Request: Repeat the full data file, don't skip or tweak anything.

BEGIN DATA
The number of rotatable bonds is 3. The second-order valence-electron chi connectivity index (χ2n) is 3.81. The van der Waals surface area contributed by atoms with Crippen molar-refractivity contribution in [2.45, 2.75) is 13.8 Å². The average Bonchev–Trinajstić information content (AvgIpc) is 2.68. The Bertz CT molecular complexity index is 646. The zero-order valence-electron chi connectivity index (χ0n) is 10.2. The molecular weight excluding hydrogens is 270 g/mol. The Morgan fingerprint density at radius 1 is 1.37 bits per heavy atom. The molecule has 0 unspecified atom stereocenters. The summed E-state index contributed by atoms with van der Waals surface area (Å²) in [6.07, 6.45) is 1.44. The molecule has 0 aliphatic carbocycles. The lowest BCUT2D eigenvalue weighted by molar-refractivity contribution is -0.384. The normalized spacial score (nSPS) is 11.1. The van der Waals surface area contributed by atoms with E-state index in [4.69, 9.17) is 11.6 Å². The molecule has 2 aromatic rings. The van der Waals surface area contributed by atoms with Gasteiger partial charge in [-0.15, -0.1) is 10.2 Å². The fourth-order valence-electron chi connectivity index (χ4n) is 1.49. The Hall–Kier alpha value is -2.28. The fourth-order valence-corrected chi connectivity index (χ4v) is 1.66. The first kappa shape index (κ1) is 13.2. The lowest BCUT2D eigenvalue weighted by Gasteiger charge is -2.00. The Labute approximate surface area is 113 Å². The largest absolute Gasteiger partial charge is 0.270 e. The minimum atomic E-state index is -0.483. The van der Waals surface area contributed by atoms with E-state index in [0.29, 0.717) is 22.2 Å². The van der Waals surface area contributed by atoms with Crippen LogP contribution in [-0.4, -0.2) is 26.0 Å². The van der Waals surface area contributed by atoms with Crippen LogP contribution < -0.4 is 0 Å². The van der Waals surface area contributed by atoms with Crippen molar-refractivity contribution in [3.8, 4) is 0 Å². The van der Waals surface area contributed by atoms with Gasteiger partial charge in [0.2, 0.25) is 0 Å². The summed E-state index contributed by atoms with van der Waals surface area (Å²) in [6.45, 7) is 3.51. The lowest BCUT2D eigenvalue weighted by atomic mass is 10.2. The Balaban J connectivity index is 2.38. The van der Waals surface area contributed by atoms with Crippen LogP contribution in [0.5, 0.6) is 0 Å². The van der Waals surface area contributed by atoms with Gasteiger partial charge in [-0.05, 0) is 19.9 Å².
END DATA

The number of rotatable bonds is 3. The second-order valence-electron chi connectivity index (χ2n) is 3.81. The van der Waals surface area contributed by atoms with Crippen molar-refractivity contribution in [2.45, 2.75) is 13.8 Å². The average Bonchev–Trinajstić information content (AvgIpc) is 2.68. The Bertz CT molecular complexity index is 646. The zero-order valence-electron chi connectivity index (χ0n) is 10.2. The molecular weight excluding hydrogens is 270 g/mol. The Morgan fingerprint density at radius 1 is 1.37 bits per heavy atom. The molecule has 0 unspecified atom stereocenters. The summed E-state index contributed by atoms with van der Waals surface area (Å²) in [6.07, 6.45) is 1.44. The molecule has 0 aliphatic carbocycles. The lowest BCUT2D eigenvalue weighted by molar-refractivity contribution is -0.384. The normalized spacial score (nSPS) is 11.1. The van der Waals surface area contributed by atoms with E-state index in [4.69, 9.17) is 11.6 Å². The molecule has 2 aromatic rings. The van der Waals surface area contributed by atoms with Gasteiger partial charge in [-0.15, -0.1) is 10.2 Å². The fourth-order valence-electron chi connectivity index (χ4n) is 1.49. The Hall–Kier alpha value is -2.28. The fourth-order valence-corrected chi connectivity index (χ4v) is 1.66. The first kappa shape index (κ1) is 13.2. The lowest BCUT2D eigenvalue weighted by Gasteiger charge is -2.00. The Labute approximate surface area is 113 Å². The largest absolute Gasteiger partial charge is 0.270 e. The minimum atomic E-state index is -0.483. The van der Waals surface area contributed by atoms with E-state index in [0.29, 0.717) is 22.2 Å². The van der Waals surface area contributed by atoms with Crippen LogP contribution in [-0.4, -0.2) is 26.0 Å². The van der Waals surface area contributed by atoms with Crippen LogP contribution < -0.4 is 0 Å². The van der Waals surface area contributed by atoms with Crippen molar-refractivity contribution in [3.8, 4) is 0 Å². The van der Waals surface area contributed by atoms with Gasteiger partial charge in [0.2, 0.25) is 0 Å². The summed E-state index contributed by atoms with van der Waals surface area (Å²) in [6.45, 7) is 3.51. The lowest BCUT2D eigenvalue weighted by atomic mass is 10.2. The Balaban J connectivity index is 2.38. The van der Waals surface area contributed by atoms with Crippen LogP contribution in [0.5, 0.6) is 0 Å². The van der Waals surface area contributed by atoms with Gasteiger partial charge in [-0.05, 0) is 19.9 Å².